[iPad and patent application]After watching bits of the iPad announcement simulcast and following the “live tweets” my reaction to Apples tablet is, … well …

Meh…

It didn’t live up to the hype. Don’t get me wrong. I think it’s an important step towards the future of media consumption and eReading. But was it equal to the hype? No. Did I expect it to be equal to the hype? No. Could anything short of the second coming in 3D live up to the hype? Nope.

For folks who have followed the leaks/​speculation on the tablet for a while, there wasn’t much news in the announcement.

So quickly, here are my thoughts:

  • It’s a terrible name.
    Not surprisingly #iTampon was a rising trend on twitter after the announcement. The jokes write themselves. In fact, they wrote themselves years ago on MadTV. While this isn’t a Chevy Nova, it’s a bad name for a product.
  • Is it going to be a sucess? Yes.
    The price point works. Will it be overtaken by Android slate format tablets? Yes. But they won’t get as much press. Nor will a single company control as much of the market share.
  • Its running a build on the iPhone OS
    The iPhone OS has done more for Touch than any other Moble OS, so it’s not surprising that Apple stuck with what works.
  • What’s surprising by its absence (camera, multitasking, flash)
    The lack of Multitasking and Flash are legacy issues tied to the iPhone. The failure to implement both is dumb and will need to be corrected. No Flash is especially troubling when imagining the future of cross platform enhanced books. I’m curious about why no camera was included. It couldn’t have affected the chipset that much…
  • $12.99-$14.99 for eBooks?!
    I’m unconvinced that Apple will be able to get away with charging on average $2 more for eBooks than Amazon, B&N, and other eBook resellers.
  • How will 3rd party reading apps do?
    Likewise, I’m very interested to see how 3rd party eReader apps perform on the iPad, in particular the Amazon Kindle Reader and Blio.
  • 3G for Data Transfer only
    The 3G models are data transfer only. I had been hoping that they might handle voice as well. Still the tablets have bluetooth capabilities and built in microphones, so Voice over IP is a possibility.
  • Clogging a clogged network
    $29.99 a month (no contract) unlimited 3G internet access isn’t going to help AT&T’s network load or pricing problems. But when Apple says “jump” they ask “how high.”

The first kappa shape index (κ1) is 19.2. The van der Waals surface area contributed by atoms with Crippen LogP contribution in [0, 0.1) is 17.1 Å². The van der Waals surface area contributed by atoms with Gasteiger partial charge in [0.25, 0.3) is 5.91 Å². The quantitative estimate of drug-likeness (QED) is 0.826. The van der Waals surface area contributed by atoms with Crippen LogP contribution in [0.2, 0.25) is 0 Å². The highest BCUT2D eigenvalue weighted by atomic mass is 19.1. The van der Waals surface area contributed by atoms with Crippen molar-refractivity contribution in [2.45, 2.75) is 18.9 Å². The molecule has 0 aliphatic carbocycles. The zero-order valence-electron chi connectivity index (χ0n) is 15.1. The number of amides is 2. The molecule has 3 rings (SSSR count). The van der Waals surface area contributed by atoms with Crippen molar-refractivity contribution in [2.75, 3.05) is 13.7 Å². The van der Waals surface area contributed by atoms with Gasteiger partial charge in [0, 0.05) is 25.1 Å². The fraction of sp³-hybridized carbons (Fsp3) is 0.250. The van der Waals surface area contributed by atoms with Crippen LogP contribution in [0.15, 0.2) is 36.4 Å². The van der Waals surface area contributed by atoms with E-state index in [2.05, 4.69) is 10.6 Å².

• Unlocked doesn’t necessarily mean unlocked
    Having unlocked 3G doesn’t mean that you have 3G. According to reports the tablet won’t get high speed internet access of T-Mobile’s network as it doesn’t use the correct 3G frequency. So you’re not quite as free as you might expect.
  • Pricing and the “premium” option of 3G
    I’m a little curious as to why the addition of the 3G and SIM card results in a $130 premium. My gut (and experience with product development) tells me that Apple is taking a hit on some if not all of these devices… not a terrible one (especially if AT&T is subsidizing), but a hit none the less. Given that the current 8GB iPhone costs approximately $175 to manufacture and that doesn’t include development costs, I have a hard time believing that the 16GB iPad can come in at $499. If anything, I suspect that they’re making the loss back on the 3G models.
  • Who wins in Apple v. Amazon?
    I’ve seen tweets from folks in publishing who seem giddy about Apple challenging Amazon. I’m not sure if this is a win:win scenario, especially given Apple’s across-​the-​board application of a 30 (Apple) /​70 (Publisher/​Developer) profit split. I suspect this is more like one Empire versus another with publishers, creators, and readers caught up in its wake.

As far as the overall effect on the market and on user practices.… Well, rather than writing my own account, I’ll turn it over to Berkman Fellow Doc Searls who wrote the following, incredible articulate overview of the pros and cons of the iPad platform for users:

I got a ride home tonight from Bob Frankston, who was guided by a Nexus One vocalizing directions, serving as a better GPS than my dashboard’s Garmin. Earlier in the evening Bob used the Nexus One to do a bunch of other stuff the iPhone doesn’t do as well, if at all. More importantly, he didn’t need to get his apps only from Google’s (or anybody’s) “store”. And if somebody else wants to make a better Android phone than this one, they can. And Google, I’m sure, hopes they do.

One big lesson here is that the market’s ecosystem includes both the vertical silos and the horizontal landscapes on which those silos stand, and where all kinds of other things can grow. Joel may be right that “the average consumer” will have no trouble being locked inside Apple’s silo of “simple, closed Internet devices”. But there are plenty of other people who are neither average nor content with that prospect. And I’m betting that, in the long run, they comprise a bigger market. Not because their numbers are larger, but because the room for growth is so much bigger.“
http://​blogs​.law​.harvard​.edu/​d​o​c​/​2​0​1​0​/​0​1​/​2​8​/​u​p​-​t​h​e​-​c​r​e​e​k​-​w​i​t​h​o​u​t​-​a​n​-​i​p​a​d​d​le/

Aside: Between twitter, blogging, and eMail lists, I’ve had a lot to write about the future of eReading and the iPad. Lest anyone think that I’m getting too big for my britches, let me assure you that I don’t assume anyone is reading any of this. Part of my goal is to simple get my thoughts straight on most of this since I’ll have to talk intelligently about it at two upcoming conferences. I fully acknowledge that despair​.com is right in saying:

[Blogging: Dispair Style]